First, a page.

WASHINGTON, D.C., U.S. — Ukraine exported just over 2 million tonnes of grain in December, of which about 1.6 million tonnes (63 million bushels) was corn, according to U.S. Grains Council (USGC) sources. The leading corn importers were Egypt, 252,000 tonnes; Spain, 350,000 tonnes; and Iran, 160,000 tonnes. Egypt, Tunisia and Spain took most of Ukraine’s wheat shipments.
Ukraine’s winter crops are reported to be in poor condition due to the dry fall and winter, which could mean a smaller 2012 harvest despite an increase in planted acres. If that happens and Ukraine sees a return of moisture, it could mean even larger plantings of corn this spring, according to Cary Sifferath, USGC regional director.
Kazakhstan reportedly increased its area planted to grains by one-third last year and had a very good crop, increasing wheat output by 4 million tonnes. Although Kazakhstan’s lack of access to export markets poses a challenge, the country will only consume 7 million tonnes of its 21 million tonnes of grain production, USGC said. Exports typically go to Russia, by train to Black Sea ports, or across the Caspian Sea to Turkey, but Russian and Ukrainian ports are already overcrowded with their own shipments.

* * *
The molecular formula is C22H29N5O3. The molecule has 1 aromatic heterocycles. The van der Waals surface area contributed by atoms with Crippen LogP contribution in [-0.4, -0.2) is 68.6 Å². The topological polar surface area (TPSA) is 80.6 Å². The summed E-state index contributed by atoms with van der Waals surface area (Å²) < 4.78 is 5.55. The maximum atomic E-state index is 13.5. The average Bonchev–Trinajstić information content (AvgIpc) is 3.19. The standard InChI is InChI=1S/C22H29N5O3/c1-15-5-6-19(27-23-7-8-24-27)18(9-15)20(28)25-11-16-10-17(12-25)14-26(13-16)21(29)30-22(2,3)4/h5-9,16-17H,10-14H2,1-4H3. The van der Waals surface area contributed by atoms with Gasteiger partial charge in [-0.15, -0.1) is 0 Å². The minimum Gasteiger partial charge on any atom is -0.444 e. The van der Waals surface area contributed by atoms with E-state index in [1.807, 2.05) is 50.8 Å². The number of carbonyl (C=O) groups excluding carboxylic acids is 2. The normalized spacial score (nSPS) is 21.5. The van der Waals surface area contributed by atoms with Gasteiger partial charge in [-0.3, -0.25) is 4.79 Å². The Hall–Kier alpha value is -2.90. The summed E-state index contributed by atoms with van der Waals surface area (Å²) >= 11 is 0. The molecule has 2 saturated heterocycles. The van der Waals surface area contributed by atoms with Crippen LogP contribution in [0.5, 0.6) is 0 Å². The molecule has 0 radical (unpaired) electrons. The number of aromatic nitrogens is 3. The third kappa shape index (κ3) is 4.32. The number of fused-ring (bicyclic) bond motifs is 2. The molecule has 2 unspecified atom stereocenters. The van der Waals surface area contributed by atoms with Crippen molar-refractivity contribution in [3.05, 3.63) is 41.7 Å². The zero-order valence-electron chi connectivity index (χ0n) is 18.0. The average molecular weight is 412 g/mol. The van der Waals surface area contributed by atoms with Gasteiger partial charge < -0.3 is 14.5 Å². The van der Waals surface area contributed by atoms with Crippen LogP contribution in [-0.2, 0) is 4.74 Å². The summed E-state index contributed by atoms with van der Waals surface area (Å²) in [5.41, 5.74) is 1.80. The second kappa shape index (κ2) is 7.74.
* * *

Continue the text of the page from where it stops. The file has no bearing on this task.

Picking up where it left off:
Some Kazakh officials say it will take a year or two to work off the supply, and Kazakh farmers are being told to grow whatever they like as long as it is not wheat.
South Africa is now importing some corn as a result of over-extending its export commitments for both yellow and white corn. Domestic prices have risen higher than competing world prices, and yellow corn shipments, outside of neighboring Sub-Saharan countries, have stopped.
South Africa continues to ship white corn to Mexico, however, because of contract obligations established last summer. Mexico has received just less than 1 million tonnes of white corn (39 million bushels) in South Africa’s current crop year.